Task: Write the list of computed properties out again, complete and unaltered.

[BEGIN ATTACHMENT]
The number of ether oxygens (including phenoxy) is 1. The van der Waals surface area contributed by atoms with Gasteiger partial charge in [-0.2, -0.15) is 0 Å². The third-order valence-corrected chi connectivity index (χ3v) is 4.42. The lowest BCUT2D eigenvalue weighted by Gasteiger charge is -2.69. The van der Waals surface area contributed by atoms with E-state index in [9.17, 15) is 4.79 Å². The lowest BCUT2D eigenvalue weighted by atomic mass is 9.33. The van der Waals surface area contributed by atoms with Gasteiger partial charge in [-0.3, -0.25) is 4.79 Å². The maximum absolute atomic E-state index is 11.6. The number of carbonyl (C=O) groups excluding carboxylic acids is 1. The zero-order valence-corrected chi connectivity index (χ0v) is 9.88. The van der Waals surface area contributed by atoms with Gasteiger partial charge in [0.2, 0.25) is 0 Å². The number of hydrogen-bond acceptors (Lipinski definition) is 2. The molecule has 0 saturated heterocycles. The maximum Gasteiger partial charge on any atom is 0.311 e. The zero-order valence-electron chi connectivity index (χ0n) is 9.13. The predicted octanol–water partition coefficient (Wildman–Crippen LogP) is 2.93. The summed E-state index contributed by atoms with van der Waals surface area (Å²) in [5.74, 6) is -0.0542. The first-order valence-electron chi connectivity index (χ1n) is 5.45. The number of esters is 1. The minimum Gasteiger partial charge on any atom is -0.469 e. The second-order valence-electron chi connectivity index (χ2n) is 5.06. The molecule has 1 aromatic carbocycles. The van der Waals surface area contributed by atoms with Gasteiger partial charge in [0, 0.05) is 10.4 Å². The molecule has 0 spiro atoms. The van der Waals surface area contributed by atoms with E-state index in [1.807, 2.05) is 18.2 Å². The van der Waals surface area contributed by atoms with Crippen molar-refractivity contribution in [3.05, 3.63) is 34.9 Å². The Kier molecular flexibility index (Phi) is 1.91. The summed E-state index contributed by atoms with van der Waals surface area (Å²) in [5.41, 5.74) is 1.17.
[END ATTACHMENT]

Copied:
The number of ether oxygens (including phenoxy) is 1. The van der Waals surface area contributed by atoms with Gasteiger partial charge in [-0.2, -0.15) is 0 Å². The third-order valence-corrected chi connectivity index (χ3v) is 4.42. The lowest BCUT2D eigenvalue weighted by Gasteiger charge is -2.69. The van der Waals surface area contributed by atoms with E-state index in [9.17, 15) is 4.79 Å². The lowest BCUT2D eigenvalue weighted by atomic mass is 9.33. The van der Waals surface area contributed by atoms with Gasteiger partial charge in [-0.3, -0.25) is 4.79 Å². The maximum absolute atomic E-state index is 11.6. The number of carbonyl (C=O) groups excluding carboxylic acids is 1. The zero-order valence-corrected chi connectivity index (χ0v) is 9.88. The van der Waals surface area contributed by atoms with Gasteiger partial charge in [0.2, 0.25) is 0 Å². The number of hydrogen-bond acceptors (Lipinski definition) is 2. The molecule has 0 saturated heterocycles. The maximum Gasteiger partial charge on any atom is 0.311 e. The zero-order valence-electron chi connectivity index (χ0n) is 9.13. The predicted octanol–water partition coefficient (Wildman–Crippen LogP) is 2.93. The summed E-state index contributed by atoms with van der Waals surface area (Å²) in [5.74, 6) is -0.0542. The first-order valence-electron chi connectivity index (χ1n) is 5.45. The number of esters is 1. The minimum Gasteiger partial charge on any atom is -0.469 e. The second-order valence-electron chi connectivity index (χ2n) is 5.06. The molecule has 1 aromatic carbocycles. The van der Waals surface area contributed by atoms with Gasteiger partial charge in [0, 0.05) is 10.4 Å². The molecule has 0 spiro atoms. The van der Waals surface area contributed by atoms with E-state index in [1.807, 2.05) is 18.2 Å². The van der Waals surface area contributed by atoms with Crippen molar-refractivity contribution in [3.05, 3.63) is 34.9 Å². The Kier molecular flexibility index (Phi) is 1.91. The summed E-state index contributed by atoms with van der Waals surface area (Å²) in [5.41, 5.74) is 1.17.